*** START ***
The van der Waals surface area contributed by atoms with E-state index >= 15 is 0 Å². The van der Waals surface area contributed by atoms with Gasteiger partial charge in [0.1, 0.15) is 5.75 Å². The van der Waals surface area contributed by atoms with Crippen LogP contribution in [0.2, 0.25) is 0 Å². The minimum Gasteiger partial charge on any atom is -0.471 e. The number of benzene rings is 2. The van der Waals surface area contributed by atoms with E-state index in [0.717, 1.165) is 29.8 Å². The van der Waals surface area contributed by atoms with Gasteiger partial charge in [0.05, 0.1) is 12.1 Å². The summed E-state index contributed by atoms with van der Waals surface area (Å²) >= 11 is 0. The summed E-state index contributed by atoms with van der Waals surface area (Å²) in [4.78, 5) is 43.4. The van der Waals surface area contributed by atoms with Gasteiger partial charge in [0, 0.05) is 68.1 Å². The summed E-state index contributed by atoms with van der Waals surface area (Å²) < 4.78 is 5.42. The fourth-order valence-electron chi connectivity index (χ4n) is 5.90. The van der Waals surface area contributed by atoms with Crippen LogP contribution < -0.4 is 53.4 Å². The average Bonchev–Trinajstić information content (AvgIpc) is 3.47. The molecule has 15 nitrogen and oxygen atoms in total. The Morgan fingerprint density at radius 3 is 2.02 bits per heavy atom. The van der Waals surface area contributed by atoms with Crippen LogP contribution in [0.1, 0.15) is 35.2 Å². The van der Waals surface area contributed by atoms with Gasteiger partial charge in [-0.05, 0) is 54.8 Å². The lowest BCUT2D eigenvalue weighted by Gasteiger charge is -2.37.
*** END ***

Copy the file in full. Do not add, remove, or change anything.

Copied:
The van der Waals surface area contributed by atoms with E-state index >= 15 is 0 Å². The van der Waals surface area contributed by atoms with Gasteiger partial charge in [0.1, 0.15) is 5.75 Å². The van der Waals surface area contributed by atoms with Crippen LogP contribution in [0.2, 0.25) is 0 Å². The minimum Gasteiger partial charge on any atom is -0.471 e. The number of benzene rings is 2. The van der Waals surface area contributed by atoms with E-state index in [0.717, 1.165) is 29.8 Å². The van der Waals surface area contributed by atoms with Gasteiger partial charge in [0.05, 0.1) is 12.1 Å². The summed E-state index contributed by atoms with van der Waals surface area (Å²) >= 11 is 0. The summed E-state index contributed by atoms with van der Waals surface area (Å²) in [4.78, 5) is 43.4. The van der Waals surface area contributed by atoms with Gasteiger partial charge in [0, 0.05) is 68.1 Å². The summed E-state index contributed by atoms with van der Waals surface area (Å²) < 4.78 is 5.42. The fourth-order valence-electron chi connectivity index (χ4n) is 5.90. The van der Waals surface area contributed by atoms with Crippen LogP contribution < -0.4 is 53.4 Å². The average Bonchev–Trinajstić information content (AvgIpc) is 3.47. The molecule has 15 nitrogen and oxygen atoms in total. The Morgan fingerprint density at radius 3 is 2.02 bits per heavy atom. The van der Waals surface area contributed by atoms with Crippen LogP contribution in [0.1, 0.15) is 35.2 Å². The van der Waals surface area contributed by atoms with Gasteiger partial charge in [-0.05, 0) is 54.8 Å². The lowest BCUT2D eigenvalue weighted by Gasteiger charge is -2.37.